Every night, certain shots were recorded to film and processed at Deluxe so Julius Friede and Roger Deakins could see what they looked like on film. A calibrated digital projector would have alleviated the need for nightly film outs. Once they viewed the film out, they went back to the grading suite and made adjustments based on what they saw. Another additional step was required because of the lack of disk-based conforming tool. The opticals – mostly dissolves and fades to black – were created and rendered using Kodak’s Cineon software. The shots were then filmed out on a Kodak laser film recorder sequentially to create conformed digital negative reels from which the print is made. Anyone involved in the project will testify that it was painful at times but the finished movie looks stunning, particularly once you’re aware of how bleeding edge the process was.
In Europe, Éclair lab, a film laboratory in Paris was also experimenting – 2001 would see the release of Amelie, shot by Bruno Delbonnel ASC AFC, which was also digitally graded and recorded back out to film, giving it an other-worldly look with certain colors isolated and accentuated that again could not have been achieved in a film laboratory.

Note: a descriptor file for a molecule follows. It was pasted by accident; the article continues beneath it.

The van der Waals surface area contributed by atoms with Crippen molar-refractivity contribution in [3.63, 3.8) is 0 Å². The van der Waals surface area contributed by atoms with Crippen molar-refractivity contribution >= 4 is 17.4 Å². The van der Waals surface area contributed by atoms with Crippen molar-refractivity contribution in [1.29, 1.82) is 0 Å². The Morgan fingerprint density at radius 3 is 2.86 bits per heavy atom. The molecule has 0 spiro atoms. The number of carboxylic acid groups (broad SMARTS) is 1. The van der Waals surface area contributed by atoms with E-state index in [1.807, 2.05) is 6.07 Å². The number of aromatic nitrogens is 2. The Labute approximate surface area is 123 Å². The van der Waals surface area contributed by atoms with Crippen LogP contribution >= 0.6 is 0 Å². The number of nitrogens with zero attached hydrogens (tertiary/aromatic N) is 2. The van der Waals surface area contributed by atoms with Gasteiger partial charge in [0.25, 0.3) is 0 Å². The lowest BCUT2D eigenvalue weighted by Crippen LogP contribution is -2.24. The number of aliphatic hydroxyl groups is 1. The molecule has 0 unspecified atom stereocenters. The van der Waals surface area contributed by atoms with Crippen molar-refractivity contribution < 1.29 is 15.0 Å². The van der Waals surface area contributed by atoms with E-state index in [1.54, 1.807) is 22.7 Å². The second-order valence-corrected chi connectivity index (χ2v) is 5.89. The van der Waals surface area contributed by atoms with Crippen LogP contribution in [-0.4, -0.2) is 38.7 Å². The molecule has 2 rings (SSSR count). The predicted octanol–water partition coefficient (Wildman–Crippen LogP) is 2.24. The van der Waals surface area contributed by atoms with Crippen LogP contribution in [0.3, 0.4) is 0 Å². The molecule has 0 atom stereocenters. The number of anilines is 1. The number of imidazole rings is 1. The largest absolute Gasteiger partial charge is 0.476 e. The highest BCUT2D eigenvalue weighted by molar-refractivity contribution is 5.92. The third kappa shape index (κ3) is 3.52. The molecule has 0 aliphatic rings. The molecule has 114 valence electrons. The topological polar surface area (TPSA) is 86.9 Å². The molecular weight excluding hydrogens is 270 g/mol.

One question that often comes up in post-production for HDR is whether the HDR or SDR version should be graded first. Ideally, the HDR should be the master grade, and then the SDR should be a trim pass. Knowing your distribution channel is critical. If we use Netflix as an example, they require a Dolby Vision™ VDM (video display master). Mastering for Dolby Vision™ requires a color grading tool that is Dolby Vision compatible (Filmlight’s Baselight, BMD’s DaVinci Resolve are two examples) and an HDR reference grade mastering monitor that meets the Dolby Vision minimum specifications. The delivery to Netflix is a single-source IMF master which contains the HDR master, along with the “trim pass” metadata to derive SDR streams. When you stream a Netflix show to your home, Dolby Vision-certified TVs handshake with the streaming service and deliver the best-looking image possible, based on the capabilities of that specific TV model.
Over the next few years, some key technologies began to be more widely available – digital projectors, software-based color grading tools like Filmlight’s Baselight and 3D look-up tables that more closely matched projected print film are a few examples. And of course theatrical distribution was quickly switching to digital projectors. These trends, along with the vastly expanded creative palette provided by digital color grading, the increase in processing power and the decrease in the price of storage, plus the huge expansion of the number of visual effects in movies, meant that Digital Intermediate would quickly become the norm for feature film post production. And just like on O Brother, Where Art Thou?, color design often begins in pre-production. The color decisions made in pre-production and on-set by the creative team need to be carried through to visual effects and post production – companies like PIX and CODEX make this process seamless.